I am willing to bet that you think like me on at least one thing. And, that thing is “life should be fair.” I remember being a child and thinking for the first time “that’s not fair.” For some reason, the idea that everything in life should be fair was planted in me at a very, very early age. What about you?
Fast forward to where we are today and there are still things that, we believe, can be determined in the spirit of fairness.
Major ones for our company are how we treat our customers and how we treat our team members. We want to treat everybody fairly; but, over the past two years, there are aspects of our business that have not been fair.
One very major area for our customers came with the advent of “crisis rates.” Many articles have been written about crisis rates. Recently, a group of U.S. Senators and Representatives asked for an investigation into allegations of overpricing by nurse staffing agencies during the pandemic. Hospitals nationwide have spoken out about the “unfairness” of the rates charged, the inability to compete with pay packages and the loss of their staff over the past two years.
Yet another example of what has happened involves a lawsuit between a hospital chain and a staffing agency as they sued one another over staffing issues. The hospital refused to pay their $40 million bill (wow!) because the rates were illegally inflated and asked the judge to keep the agency from pulling staff from its hospitals. The agency contended it couldn’t pay its bills until the hospital paid them.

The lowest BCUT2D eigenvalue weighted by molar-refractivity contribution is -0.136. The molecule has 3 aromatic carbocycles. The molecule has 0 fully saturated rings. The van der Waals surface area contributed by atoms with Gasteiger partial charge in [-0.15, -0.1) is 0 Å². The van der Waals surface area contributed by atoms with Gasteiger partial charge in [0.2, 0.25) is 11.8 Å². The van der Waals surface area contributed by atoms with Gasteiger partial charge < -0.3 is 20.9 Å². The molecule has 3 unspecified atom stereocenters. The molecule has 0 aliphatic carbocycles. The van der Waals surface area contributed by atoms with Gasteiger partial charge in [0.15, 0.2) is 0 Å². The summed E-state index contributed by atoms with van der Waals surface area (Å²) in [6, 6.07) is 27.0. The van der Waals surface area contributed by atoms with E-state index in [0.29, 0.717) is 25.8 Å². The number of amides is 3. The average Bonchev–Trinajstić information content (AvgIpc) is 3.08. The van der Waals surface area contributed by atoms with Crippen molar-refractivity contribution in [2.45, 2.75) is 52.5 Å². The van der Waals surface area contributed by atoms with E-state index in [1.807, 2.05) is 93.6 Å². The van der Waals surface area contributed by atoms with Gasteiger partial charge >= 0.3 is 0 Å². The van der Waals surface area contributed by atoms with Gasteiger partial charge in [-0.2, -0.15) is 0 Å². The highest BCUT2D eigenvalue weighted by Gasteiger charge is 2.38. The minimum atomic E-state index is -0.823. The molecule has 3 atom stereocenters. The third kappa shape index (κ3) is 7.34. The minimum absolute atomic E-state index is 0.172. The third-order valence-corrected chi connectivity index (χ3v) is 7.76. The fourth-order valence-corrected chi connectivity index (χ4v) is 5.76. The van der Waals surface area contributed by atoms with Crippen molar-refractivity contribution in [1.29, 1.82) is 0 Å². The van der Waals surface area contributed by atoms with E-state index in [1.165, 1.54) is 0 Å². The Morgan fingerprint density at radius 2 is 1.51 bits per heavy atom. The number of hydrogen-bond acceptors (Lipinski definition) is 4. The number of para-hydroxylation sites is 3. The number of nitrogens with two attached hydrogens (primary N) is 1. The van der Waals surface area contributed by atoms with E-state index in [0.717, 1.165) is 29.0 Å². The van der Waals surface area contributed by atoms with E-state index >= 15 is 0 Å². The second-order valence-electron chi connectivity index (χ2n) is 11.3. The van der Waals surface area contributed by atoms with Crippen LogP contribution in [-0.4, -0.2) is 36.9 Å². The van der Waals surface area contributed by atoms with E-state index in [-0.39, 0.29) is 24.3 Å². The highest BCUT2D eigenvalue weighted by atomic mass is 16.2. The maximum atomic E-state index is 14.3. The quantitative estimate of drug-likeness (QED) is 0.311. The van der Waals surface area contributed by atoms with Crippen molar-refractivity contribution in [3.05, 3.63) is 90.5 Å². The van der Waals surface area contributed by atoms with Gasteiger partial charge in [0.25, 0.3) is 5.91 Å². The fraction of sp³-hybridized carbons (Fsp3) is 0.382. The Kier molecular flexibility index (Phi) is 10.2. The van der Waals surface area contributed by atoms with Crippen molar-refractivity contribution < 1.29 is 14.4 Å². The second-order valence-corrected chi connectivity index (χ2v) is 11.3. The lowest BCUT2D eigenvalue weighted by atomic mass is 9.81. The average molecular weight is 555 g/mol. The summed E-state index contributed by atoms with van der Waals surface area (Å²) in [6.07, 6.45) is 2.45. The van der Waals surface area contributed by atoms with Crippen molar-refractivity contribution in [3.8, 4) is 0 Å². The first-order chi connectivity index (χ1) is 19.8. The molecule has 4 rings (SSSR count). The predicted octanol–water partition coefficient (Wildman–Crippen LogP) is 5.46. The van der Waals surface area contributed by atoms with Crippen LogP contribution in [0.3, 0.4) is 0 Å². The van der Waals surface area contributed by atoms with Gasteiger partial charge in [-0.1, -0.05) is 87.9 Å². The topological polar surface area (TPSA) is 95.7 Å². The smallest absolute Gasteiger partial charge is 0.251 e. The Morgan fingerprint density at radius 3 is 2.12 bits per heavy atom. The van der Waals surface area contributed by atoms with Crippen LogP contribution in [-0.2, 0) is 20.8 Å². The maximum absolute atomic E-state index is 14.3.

As Fidelity On Call has watched what has happened with billing rates and pay rates, we have spoken many times about the word “fair.” We have counseled several of our customers to not increase their rates. They thought if they increased their rates, they would attract more nurses to work in their hospitals. But, when rates increase in one place, the next one just follows and we are on a wheel that never stops turning. Recently, while on a call with a vendor management company and their contracted hospital, we advised the same thing. The hospital thanked us.
We have been deeply concerned with what we have seen regarding rate increases in our industry. We have also alerted our nurses that what went up will come down. Or, at least, that is what we perceive will happen. And, we want our team members prepared.
Our recruiters are the best. They have never deviated from our mission for the best of patient care; however, hospitals are reporting that nurses (not from us – but other companies) don’t care about their patients. They are there only for the money. Once again, everybody needs to be fairly compensated, but when we reach a point where it is all about the money, something has gone terribly wrong.
As we move forward we will continue to work hard to make sure the scale of fairness is even on both sides. That means we will provide the best of care and be fair to both our hospitals and our great team of nurses.